CONFRONTING CHALLENGES TO THE HARMONIZATION OF IP LAWS AND SYSTEMS
When discussing ASEAN’s future, the first question to consider is whether increasing regional competition to attract sustainable and higher-value investment will lead to the creation of an innovative and enhanced IP environment in Southeast Asia. As individual AEC members implement policies and initiatives to expand trade, attract investment, open their markets, and promote innovation,4 the potential positive influence on regional IP protection and enforcement efforts cannot be ignored. An impetus to update and enhance IP protection and enforcement procedures, in turn, will gain support among policymakers and the business community. If the World Intellectual Property Organization is right that invention is the bedrock of innovation and that viable invention depends on a robust patent system, then the AEC members will need to devote greater resources and expend political capital in renovating their patent systems to meet the expectations of innovative investors and gain the approval of global innovation arbiters.
An additional question is whether Singapore and other regional IP leaders will serve as models that inspire a race to the top, or whether their success will be discounted as unique and viewed as unrealizable by other ASEAN members. An indication of the AEC’s ability to integrate its members’ IP regimes is whether countries can make progress to harmonize their existing IP laws and procedures. Given the disparity of economic levels, variations of legal systems, and cultural attitudes about the value of IP to national economic development, it is a very hard row to hoe, if not a veritable minefield of obstacles for well-intentioned IP advocates.
Since the early 1990s, efforts at harmonization have been basic and incremental. Even initiatives that would significantly benefit IP applicants in the ASEAN region, without changing substantive legal requirements, have proved hard to achieve. The adoption of a common patent and trademark application form for use by all national offices took years and has yet to be implemented fully by all ASEAN offices.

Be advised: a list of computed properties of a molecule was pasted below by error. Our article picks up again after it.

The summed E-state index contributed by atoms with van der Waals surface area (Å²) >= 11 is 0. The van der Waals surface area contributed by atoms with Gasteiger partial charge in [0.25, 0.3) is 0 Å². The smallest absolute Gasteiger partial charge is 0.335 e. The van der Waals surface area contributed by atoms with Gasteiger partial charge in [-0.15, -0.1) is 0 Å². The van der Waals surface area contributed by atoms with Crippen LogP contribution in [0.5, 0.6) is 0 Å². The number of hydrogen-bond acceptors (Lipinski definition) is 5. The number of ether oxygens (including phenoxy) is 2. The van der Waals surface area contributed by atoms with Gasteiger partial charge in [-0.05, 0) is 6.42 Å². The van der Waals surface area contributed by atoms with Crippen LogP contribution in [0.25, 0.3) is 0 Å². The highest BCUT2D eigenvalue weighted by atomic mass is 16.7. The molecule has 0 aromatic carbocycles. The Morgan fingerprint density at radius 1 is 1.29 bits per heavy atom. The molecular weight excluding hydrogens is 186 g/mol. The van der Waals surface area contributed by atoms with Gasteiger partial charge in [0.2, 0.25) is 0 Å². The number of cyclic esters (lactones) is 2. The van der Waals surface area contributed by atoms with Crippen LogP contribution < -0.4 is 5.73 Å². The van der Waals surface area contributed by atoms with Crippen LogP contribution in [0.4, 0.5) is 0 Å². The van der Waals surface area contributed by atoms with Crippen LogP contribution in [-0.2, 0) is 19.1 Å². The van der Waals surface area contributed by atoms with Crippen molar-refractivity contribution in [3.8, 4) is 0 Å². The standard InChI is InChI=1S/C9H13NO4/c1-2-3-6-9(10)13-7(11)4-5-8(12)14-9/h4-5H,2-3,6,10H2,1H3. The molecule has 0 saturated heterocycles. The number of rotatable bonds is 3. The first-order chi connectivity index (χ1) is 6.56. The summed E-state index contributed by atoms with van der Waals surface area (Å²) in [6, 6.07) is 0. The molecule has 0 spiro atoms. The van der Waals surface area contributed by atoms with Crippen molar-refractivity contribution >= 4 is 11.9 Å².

Practices vary among countries, and the least developed members of the AEC (namely, Cambodia, Laos, and Myanmar) are given leeway in implementing the obligations of the WTO Agreement on Trade-Related Aspects of Intellectual Property Rights (TRIPS). Similarly, the conduct of public consultations and consideration of private-sector input on policy changes, regulatory revisions, operational practices, and examination guidelines differ from country to country. Rules are also an important component of practice. As long as there is no harmonization in IP rules, inventors, entrepreneurs, and creators in the region will face significant challenges and expenses obtaining regional coverage. Unlike their peers in the United States and the European Union, who can get IP protection by filing a single application that covers a large economic region, ASEAN inventors confront different rules and practices. With an unclear mandate at the regional level to harmonize IP rules, or even in some cases to engage in meaningful consultations with the stakeholders who are the customers of the IP systems, the prospects for progress seem dim without sustained and visionary leadership.
Foreign IP offices and stakeholders have encouraged more transparency and public consultation in these areas, but often with mixed results. As greater levels of experience sharing occur between offices, ideally a culture of public consultation, transparency in administrative decision-making, and notice-and-comment rulemaking will become the norm.
RESOLVING INEVITABLE DISPUTES ON IP ISSUES
Even as the prospect for a harmonized IP regime gains ground in the AEC, the efficient resolution of the inevitable disputes over IP remains an unaddressed challenge. Despite informed economic policy decisions, compliance with trade agreements, increased demands by creative and innovative domestic sectors, and the unavoidable push and pull of regional and global competition to attract foreign investment and develop sustainable, digital economies, disputes will inevitably occur. There is, however, no current mechanism to resolve them.